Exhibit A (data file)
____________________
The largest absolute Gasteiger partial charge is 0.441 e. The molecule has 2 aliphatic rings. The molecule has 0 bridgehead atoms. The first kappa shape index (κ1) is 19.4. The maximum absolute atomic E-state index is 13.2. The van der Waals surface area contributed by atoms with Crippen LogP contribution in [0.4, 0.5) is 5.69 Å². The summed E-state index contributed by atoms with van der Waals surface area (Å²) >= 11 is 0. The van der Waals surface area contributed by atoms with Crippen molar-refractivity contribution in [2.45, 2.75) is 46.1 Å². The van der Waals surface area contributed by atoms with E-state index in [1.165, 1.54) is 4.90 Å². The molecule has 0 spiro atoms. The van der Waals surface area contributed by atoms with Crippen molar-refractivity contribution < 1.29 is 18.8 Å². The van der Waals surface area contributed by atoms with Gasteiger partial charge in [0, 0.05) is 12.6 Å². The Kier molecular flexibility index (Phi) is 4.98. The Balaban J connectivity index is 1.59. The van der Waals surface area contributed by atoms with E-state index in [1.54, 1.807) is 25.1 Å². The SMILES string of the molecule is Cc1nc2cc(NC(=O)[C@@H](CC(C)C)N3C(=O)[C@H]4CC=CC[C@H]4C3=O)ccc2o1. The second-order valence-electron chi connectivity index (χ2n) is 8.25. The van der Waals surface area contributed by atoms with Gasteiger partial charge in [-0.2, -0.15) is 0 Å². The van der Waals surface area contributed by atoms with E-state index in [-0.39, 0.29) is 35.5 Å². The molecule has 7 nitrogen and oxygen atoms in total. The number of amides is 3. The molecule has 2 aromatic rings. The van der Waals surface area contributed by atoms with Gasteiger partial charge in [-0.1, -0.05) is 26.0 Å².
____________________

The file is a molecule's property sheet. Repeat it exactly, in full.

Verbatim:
The largest absolute Gasteiger partial charge is 0.441 e. The molecule has 2 aliphatic rings. The molecule has 0 bridgehead atoms. The first kappa shape index (κ1) is 19.4. The maximum absolute atomic E-state index is 13.2. The van der Waals surface area contributed by atoms with Crippen LogP contribution in [0.4, 0.5) is 5.69 Å². The summed E-state index contributed by atoms with van der Waals surface area (Å²) >= 11 is 0. The van der Waals surface area contributed by atoms with Crippen molar-refractivity contribution in [2.45, 2.75) is 46.1 Å². The van der Waals surface area contributed by atoms with E-state index in [1.165, 1.54) is 4.90 Å². The molecule has 0 spiro atoms. The van der Waals surface area contributed by atoms with Crippen molar-refractivity contribution < 1.29 is 18.8 Å². The van der Waals surface area contributed by atoms with Gasteiger partial charge in [0, 0.05) is 12.6 Å². The Kier molecular flexibility index (Phi) is 4.98. The Balaban J connectivity index is 1.59. The van der Waals surface area contributed by atoms with E-state index in [1.54, 1.807) is 25.1 Å². The SMILES string of the molecule is Cc1nc2cc(NC(=O)[C@@H](CC(C)C)N3C(=O)[C@H]4CC=CC[C@H]4C3=O)ccc2o1. The second-order valence-electron chi connectivity index (χ2n) is 8.25. The van der Waals surface area contributed by atoms with Gasteiger partial charge in [-0.2, -0.15) is 0 Å². The van der Waals surface area contributed by atoms with E-state index in [-0.39, 0.29) is 35.5 Å². The molecule has 7 nitrogen and oxygen atoms in total. The number of amides is 3. The molecule has 2 aromatic rings. The van der Waals surface area contributed by atoms with Gasteiger partial charge in [-0.1, -0.05) is 26.0 Å².